Jump to content
Search In
  • More options...
Find results that contain...
Find results in...

typographie

Member
  • Content Count

    6,549
  • Joined

  • Last visited

Awards


This user doesn't have any awards

About typographie

  • Title
    Veteran
  • Birthday 1984-09-18

Profile Information

  • Gender
    Male
  • Location
    New York
  • Interests
    Graphic design, science, music
  • Occupation
    Graphic designer

System

  • CPU
    Core i5-6600K @ 4.4 GHz
  • Motherboard
    Asus Z170-A
  • RAM
    Corsair Vengeance LPX 2x8 GB DDR4-2666
  • GPU
    Asus Strix GTX 1070
  • Case
    NZXT H440
  • Storage
    Crucial M4 128 GB, 2x Seagate 2 TB HDDs
  • PSU
    Corsair TX650
  • Display(s)
    Samsung 1080p 23", old NEC 1280x1024
  • Cooling
    Corsair H80i
  • Keyboard
    Corsair K70 RGB, Cherry MX Brown
  • Mouse
    Logitech G502 Proteus Spectrum
  • Sound
    Audio-technica ATH-M40X, ModMic 4.0
  • Operating System
    Windows 10 Pro 64-bit

Recent Profile Visitors

3,082 profile views
  1. I don't care about Windows Defender and I have no particular attachment to it. I already know it's not ideal system security. Maybe I'll consider alternatives to it after I figure out why my system is behaving unusually, or maybe I won't. Your concerns have been noted, and I'll worry about it later if I ever feel as motivated about it as you are. In this thread, here in the Troubleshooting subforum, I want to discuss why Windows Defender is not behaving for me the way it does for millions of other people, or how it did for me until just a few days ago. I want to actually figure out the nature of the problem before I start switching software and possibly muddying the issue further. You know, "troubleshooting." If you don't have anything to contribute to that discussion, thanks anyway.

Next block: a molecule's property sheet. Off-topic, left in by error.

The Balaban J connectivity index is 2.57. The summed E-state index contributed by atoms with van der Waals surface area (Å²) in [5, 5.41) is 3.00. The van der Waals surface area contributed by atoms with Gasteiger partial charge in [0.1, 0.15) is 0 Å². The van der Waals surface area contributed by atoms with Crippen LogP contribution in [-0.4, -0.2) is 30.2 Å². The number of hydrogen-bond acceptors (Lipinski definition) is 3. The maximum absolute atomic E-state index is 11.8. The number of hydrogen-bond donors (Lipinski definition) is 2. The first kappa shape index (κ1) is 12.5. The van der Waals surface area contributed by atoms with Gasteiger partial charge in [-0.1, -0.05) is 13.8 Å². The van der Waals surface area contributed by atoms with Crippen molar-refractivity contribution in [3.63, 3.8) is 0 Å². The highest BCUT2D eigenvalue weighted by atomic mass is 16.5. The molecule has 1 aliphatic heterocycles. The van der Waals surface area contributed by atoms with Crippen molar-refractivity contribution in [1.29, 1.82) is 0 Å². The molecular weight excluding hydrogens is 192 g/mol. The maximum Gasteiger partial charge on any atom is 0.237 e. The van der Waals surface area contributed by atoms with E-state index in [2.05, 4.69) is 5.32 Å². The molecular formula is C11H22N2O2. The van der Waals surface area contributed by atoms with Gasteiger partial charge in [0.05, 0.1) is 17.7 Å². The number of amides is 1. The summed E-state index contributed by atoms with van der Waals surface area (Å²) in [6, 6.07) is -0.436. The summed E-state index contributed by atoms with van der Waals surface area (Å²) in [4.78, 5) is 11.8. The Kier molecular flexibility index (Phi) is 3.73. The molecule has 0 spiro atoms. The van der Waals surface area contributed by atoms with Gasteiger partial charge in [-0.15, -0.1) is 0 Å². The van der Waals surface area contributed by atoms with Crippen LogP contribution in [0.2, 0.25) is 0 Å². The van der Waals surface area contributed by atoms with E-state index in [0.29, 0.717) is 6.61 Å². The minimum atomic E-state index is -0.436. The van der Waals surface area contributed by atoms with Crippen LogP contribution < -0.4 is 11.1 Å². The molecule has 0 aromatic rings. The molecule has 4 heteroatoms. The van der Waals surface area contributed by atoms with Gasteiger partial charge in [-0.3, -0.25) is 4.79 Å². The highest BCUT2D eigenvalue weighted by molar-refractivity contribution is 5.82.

2. I understand that there are probably lots of better options out there for anti-malware, but simply disabling Windows Defender and trying another is something I could've come up with all on my own. I came here in the hopes that someone might be able to take some guesses at what's actually going on with my system; or at least point out a known issue from a Windows update or something that would account for it. For all I know, what Defender's doing may be a symptom rather than a cause of some other problem. As I said, I've had Windows Defender enabled with the same settings as long as Windows 10 has been out, and it has not behaved in this way until now. Whether or not it is "seriously crap" vs. Product X or Product Y is not really the discussion here.